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The continuity theorem (which I forgot to name) is in fact described in Remark 1 on page 91 of the notes. It is the result that if a sequence of random variables $X_1,X_2,\dotsc$ have moment generating functions $m_i(\theta)$, $i=1,2,\dotsc$, and $m_i(\theta)\to m(\theta)$ as $i\to\infty$, pointwise for every $\theta$, then $X_i$ tends in distribution to the random variable having m.g.f. $m(\theta)$.

We use this when we give a "sketch of proof" of the Central limit theorem on page 91.

Lévy's continuity theorem is the same thing, but for characteristic functions.

*Moment generating functions and statement (no proof) of*''**continuity theorem**.The continuity theorem (which I forgot to name) is in fact described in Remark 1 on page 91 of the notes. It is the result that if a sequence of random variables $X_1,X_2,\dotsc$ have moment generating functions $m_i(\theta)$, $i=1,2,\dotsc$, and $m_i(\theta)\to m(\theta)$ as $i\to\infty$, pointwise for every $\theta$, then $X_i$ tends in distribution to the random variable having m.g.f. $m(\theta)$.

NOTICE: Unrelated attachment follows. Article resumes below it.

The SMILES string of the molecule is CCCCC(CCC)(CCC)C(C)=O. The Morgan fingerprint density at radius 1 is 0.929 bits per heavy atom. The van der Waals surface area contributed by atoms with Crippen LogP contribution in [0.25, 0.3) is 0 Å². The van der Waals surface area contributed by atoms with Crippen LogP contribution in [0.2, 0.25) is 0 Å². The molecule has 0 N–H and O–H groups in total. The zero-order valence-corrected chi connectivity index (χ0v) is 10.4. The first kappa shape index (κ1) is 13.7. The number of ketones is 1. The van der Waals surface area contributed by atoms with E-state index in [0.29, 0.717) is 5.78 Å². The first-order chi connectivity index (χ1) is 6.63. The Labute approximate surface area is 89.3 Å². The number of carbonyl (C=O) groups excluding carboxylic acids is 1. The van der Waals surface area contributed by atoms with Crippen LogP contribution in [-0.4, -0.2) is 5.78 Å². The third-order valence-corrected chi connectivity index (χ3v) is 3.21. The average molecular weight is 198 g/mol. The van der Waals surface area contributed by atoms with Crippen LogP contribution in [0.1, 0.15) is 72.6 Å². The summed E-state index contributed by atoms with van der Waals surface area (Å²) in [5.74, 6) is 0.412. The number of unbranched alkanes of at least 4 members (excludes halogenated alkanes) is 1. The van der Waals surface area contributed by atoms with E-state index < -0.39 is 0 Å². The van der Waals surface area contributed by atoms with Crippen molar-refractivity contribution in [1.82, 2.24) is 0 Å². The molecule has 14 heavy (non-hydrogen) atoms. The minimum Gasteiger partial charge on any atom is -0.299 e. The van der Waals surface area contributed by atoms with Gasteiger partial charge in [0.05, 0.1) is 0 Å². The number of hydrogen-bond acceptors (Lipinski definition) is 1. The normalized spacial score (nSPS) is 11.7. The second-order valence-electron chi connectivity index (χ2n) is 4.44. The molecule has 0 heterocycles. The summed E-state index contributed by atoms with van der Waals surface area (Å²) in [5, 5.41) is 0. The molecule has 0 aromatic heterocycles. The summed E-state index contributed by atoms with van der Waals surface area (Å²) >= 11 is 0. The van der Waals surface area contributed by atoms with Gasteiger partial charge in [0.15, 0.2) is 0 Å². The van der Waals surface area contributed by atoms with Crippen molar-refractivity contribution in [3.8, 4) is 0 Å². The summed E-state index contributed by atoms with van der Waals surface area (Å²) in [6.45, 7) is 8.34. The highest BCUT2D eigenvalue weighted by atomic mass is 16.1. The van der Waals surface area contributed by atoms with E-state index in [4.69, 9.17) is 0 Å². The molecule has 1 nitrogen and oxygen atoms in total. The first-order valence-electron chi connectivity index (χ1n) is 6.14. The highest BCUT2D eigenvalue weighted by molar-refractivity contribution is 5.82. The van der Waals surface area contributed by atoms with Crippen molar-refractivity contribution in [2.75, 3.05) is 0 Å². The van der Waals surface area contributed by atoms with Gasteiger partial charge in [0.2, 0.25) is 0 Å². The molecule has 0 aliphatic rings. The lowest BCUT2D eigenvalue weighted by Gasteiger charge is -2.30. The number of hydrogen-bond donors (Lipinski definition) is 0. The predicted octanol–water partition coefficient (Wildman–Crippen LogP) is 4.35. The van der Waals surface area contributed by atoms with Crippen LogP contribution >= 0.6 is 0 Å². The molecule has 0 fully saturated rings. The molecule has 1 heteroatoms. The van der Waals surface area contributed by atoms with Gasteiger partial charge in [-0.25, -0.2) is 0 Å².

We use this when we give a "sketch of proof" of the Central limit theorem on page 91.

Lévy's continuity theorem is the same thing, but for characteristic functions.